With less vaccination comes the possibility of new virus mutations in the country, while 56,000 Cape Town hotel bookings were canceled upon the emergence of Omicron. Daily revenue loss has already skyrocketed to R200 million in the city, or roughly $12.6 million.
Omicron's effect on European travel
South Africa is not alone in all the Omicron suffering as more areas in Europe also saw falling figures in transatlantic flights and hotel bookings.
In November, the US government opened up travel to most parts of Europe, which saw an impressive 2% increase from 2019 figures, only to be disrupted by the Omicron variant. A week after the World Health Organization (WHO) announced its emergence, figures dropped to 26% compared to pre-pandemic numbers.
Flights to Europe were on the rise before the November 24 announcement at 22%, only to fall back to 50% below 2019 year-on-year figures. The toll includes shorter flights and leisure trips as governments set new travel rules.
Airlines also canceled flight bookings to the UK in the last week of November, generating a 63% drop from 2019 figures. UK tour operators are saying that most cancellations stem from the fear of Omicron disrupting business travels and how UK travel rules might trap travelers in quarantine. All the airline and hospitality sectors can hope for now is that travel restrictions ease up by summer when travel is at its peak to somehow gain revenue.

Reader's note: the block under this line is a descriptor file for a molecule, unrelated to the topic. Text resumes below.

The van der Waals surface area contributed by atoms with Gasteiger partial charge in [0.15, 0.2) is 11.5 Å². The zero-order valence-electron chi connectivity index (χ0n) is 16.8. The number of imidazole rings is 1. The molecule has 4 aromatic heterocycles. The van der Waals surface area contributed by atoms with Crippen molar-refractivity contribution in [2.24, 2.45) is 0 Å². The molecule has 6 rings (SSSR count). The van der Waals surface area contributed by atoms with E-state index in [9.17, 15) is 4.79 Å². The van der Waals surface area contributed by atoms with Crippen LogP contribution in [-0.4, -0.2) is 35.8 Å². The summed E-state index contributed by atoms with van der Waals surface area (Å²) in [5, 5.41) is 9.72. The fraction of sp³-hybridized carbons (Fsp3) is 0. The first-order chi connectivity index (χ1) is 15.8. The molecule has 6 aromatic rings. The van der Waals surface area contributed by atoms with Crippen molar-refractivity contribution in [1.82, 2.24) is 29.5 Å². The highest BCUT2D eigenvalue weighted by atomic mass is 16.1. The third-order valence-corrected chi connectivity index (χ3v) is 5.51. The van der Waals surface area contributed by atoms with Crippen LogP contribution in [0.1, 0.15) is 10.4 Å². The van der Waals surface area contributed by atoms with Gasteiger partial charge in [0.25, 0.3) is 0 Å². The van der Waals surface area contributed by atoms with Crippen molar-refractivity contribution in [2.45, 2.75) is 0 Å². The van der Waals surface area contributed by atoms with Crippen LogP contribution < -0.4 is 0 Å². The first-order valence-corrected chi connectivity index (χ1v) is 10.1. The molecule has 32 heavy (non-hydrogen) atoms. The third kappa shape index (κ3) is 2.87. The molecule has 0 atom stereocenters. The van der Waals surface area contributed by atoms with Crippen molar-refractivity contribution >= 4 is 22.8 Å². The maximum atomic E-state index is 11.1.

Other European countries affected by the travel restrictions include Germany, France, Italy, and Spain, which saw falling numbers in hotel bookings since November. However, Austria and the Netherlands got the brunt of the Omicron impact due to stricter rules on unvaccinated citizens and lockdowns.
Where Omicron is taking travelers
One report from Guesty on short-term rentals in the US showed a significant 22% drop in bookings just one week after the November Omicron announcement. The property management platform also showed that only 51.2% of players in the travel industry believe that 2022 will be the magic year when businesses return to normal.